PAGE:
The adaptation of a system to its environment is reflected in its structure, including its nonmaterial, cognitive structure. This system structure determines its behavior, and hence the adaptive response to its particular environment. System structures of material systems are dissipative; they require exergy and material flows for their construction, maintenance, renewal, and reproduction.
The dissipative structures of the global ecosystem are constructed and maintained by a finite rate of exergy input (mostly solar energy) and a finite stock of materials. The global ecosystem is therefore forced to recycle all of its essential material resources. The development of local ecosystems is constrained by the local rate of exergy flux (solar radiation input) and by the local rate of material recycling (weathering rate, absorption rate, decomposition rate, etc.) that it produces.
Evolution favors those species or (biotic) subsystems of the ecosystem that have learned to use available resources more efficiently and effectively than their competitors. This learning is embedded in their genetic code, and it is manifest in the dissipative structures they construct. Both will increase in complexity as a species evolves. At the ecosystem level, species evolution will cause increasingly better use of (exergy and material) resources. Species as well as ecosystems as a whole therefore tend to progress toward more complex dissipative structure producing more complex behavior.
Interacting species in a common ecosystem coevolve in the direction of increasing fitness of each individual species. Evolution of ecosystems therefore proceeds in the
direction (arrow of time) of specialization, speciation, synergy, complexification, diversity, maximum through-flow of exergy, and more efficient use of material resources. This development becomes manifest in the corresponding emergent properties: exergy degradation, recycling, minimization of output, efficiency of internal flows, homeostasis and adaptation, diversity, hetero-geneousness, hierarchy and selectivity, organization, minimization of maintenance costs, storage of available resources. These properties can be viewed as orientors, propensities, or attractors guiding system evolution and development. They are not limited to ecosystems; they are a general feature of living systems, including human organizations. When quantified and used in models, we refer to them as goal functions.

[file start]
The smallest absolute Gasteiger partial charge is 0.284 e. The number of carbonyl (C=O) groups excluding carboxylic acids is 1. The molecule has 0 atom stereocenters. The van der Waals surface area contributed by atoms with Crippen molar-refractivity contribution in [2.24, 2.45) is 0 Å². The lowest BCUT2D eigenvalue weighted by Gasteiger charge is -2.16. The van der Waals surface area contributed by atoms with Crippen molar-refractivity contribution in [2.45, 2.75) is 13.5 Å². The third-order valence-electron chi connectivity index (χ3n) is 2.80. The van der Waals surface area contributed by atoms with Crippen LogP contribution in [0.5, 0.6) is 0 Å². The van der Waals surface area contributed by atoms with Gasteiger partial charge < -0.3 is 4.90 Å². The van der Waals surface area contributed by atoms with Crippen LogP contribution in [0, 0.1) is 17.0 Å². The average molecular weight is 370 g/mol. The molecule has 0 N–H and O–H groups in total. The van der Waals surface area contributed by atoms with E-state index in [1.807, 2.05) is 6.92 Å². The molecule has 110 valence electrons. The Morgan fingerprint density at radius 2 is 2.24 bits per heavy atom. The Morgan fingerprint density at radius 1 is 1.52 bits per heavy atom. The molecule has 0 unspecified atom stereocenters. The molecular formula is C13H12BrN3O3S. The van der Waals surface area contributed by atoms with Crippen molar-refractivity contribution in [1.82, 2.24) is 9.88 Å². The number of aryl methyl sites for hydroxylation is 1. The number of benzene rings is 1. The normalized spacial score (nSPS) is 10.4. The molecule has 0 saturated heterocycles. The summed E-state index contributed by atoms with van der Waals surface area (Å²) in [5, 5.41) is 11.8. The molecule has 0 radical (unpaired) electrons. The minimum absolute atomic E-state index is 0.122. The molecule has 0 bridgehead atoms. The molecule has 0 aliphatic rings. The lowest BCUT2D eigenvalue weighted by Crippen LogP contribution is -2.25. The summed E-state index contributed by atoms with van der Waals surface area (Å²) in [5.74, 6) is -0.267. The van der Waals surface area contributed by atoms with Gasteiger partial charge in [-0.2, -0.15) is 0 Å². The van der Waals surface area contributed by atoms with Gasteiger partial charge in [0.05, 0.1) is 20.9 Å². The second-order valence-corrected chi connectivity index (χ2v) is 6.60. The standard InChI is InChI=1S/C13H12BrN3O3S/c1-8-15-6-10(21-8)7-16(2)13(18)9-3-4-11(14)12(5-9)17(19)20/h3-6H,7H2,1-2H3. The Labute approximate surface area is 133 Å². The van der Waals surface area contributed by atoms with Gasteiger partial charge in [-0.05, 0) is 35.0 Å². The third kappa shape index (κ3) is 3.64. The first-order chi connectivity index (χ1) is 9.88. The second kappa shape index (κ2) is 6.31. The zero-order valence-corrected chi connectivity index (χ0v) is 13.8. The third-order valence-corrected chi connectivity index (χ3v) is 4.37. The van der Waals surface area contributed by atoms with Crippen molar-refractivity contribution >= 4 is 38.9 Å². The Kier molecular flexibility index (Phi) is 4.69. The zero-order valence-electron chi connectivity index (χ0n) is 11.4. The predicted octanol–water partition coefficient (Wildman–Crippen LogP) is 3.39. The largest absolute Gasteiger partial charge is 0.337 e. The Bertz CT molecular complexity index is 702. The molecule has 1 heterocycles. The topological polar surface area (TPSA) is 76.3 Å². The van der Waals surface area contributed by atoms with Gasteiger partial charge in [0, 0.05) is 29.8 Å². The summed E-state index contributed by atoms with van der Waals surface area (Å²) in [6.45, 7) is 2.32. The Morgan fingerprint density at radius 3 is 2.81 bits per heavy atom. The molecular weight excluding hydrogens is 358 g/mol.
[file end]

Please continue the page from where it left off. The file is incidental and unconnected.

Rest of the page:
In particular, ecosystems will therefore build up in the course of their development as much dissipative structure as can be supported by the available exergy gradient. Available opportunities will eventually be found out by the processes of evolution, and will then be utilized. The ability to respond successfully to environmental challenges can be 'interpreted' as intelligent behavior, although it is strictly the result of nonteleological evolutionary development.
that is not explicit in the reward system (which still rewards only food uptake). Failure to heed this implicit security objective will reduce food uptake and may endanger survival. On the other hand, the pressure to play it safe will occasionally mean giving up relatively certain reward. With other words, efficiency is traded for more security, and both are now prominent normative orientations (goals, values, interests) incorporated in the cognitive structure.
Orientation theory deals in a more general way with the emergence of behavioral objectives (orientors) in self-organizing systems in general environments. The proposition is that if a system is to survive in a given environment - characterized by a specific normal environmental state, sparse resources, variety, unreliability, change, and the presence of other systems - it must be able to physically exist in (be compatible with) this environment, effectively harvest necessary resources, freely respond to environmental variety, protect itself from unpredictable threats, adapt to changes in the environment, and interact productively with other systems. These essential orientations emerge in the course of the system's evolution in its environment.
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